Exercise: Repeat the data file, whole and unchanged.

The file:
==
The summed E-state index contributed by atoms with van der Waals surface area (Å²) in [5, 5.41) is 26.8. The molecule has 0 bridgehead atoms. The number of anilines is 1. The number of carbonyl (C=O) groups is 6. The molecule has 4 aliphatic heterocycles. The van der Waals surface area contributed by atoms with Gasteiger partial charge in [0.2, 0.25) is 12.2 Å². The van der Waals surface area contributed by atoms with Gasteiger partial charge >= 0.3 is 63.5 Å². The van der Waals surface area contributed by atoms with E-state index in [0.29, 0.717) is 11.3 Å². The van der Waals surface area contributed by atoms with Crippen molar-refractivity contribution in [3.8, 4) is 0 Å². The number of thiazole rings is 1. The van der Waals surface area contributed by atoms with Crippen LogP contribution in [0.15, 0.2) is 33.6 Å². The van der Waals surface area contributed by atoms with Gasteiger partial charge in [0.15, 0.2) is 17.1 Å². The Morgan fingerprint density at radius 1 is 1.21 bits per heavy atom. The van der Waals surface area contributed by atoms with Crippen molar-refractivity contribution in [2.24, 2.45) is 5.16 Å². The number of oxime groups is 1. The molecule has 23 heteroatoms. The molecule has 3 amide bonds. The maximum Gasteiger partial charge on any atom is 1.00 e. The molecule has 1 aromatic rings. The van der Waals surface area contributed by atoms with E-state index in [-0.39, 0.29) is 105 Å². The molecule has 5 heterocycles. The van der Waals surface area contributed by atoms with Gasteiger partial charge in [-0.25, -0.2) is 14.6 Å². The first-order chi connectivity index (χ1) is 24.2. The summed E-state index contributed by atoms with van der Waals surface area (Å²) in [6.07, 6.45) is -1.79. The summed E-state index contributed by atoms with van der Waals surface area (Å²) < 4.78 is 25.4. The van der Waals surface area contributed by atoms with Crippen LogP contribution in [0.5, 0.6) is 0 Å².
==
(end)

The summed E-state index contributed by atoms with van der Waals surface area (Å²) in [5, 5.41) is 26.8. The molecule has 0 bridgehead atoms. The number of anilines is 1. The number of carbonyl (C=O) groups is 6. The molecule has 4 aliphatic heterocycles. The van der Waals surface area contributed by atoms with Gasteiger partial charge in [0.2, 0.25) is 12.2 Å². The van der Waals surface area contributed by atoms with Gasteiger partial charge >= 0.3 is 63.5 Å². The van der Waals surface area contributed by atoms with E-state index in [0.29, 0.717) is 11.3 Å². The van der Waals surface area contributed by atoms with Crippen molar-refractivity contribution in [3.8, 4) is 0 Å². The number of thiazole rings is 1. The van der Waals surface area contributed by atoms with Crippen LogP contribution in [0.15, 0.2) is 33.6 Å². The van der Waals surface area contributed by atoms with Gasteiger partial charge in [0.15, 0.2) is 17.1 Å². The Morgan fingerprint density at radius 1 is 1.21 bits per heavy atom. The van der Waals surface area contributed by atoms with Crippen molar-refractivity contribution in [2.24, 2.45) is 5.16 Å². The number of oxime groups is 1. The molecule has 23 heteroatoms. The molecule has 3 amide bonds. The maximum Gasteiger partial charge on any atom is 1.00 e. The molecule has 1 aromatic rings. The van der Waals surface area contributed by atoms with E-state index in [-0.39, 0.29) is 105 Å². The molecule has 5 heterocycles. The van der Waals surface area contributed by atoms with Gasteiger partial charge in [-0.25, -0.2) is 14.6 Å². The first-order chi connectivity index (χ1) is 24.2. The summed E-state index contributed by atoms with van der Waals surface area (Å²) in [6.07, 6.45) is -1.79. The summed E-state index contributed by atoms with van der Waals surface area (Å²) < 4.78 is 25.4. The van der Waals surface area contributed by atoms with Crippen LogP contribution in [0.5, 0.6) is 0 Å².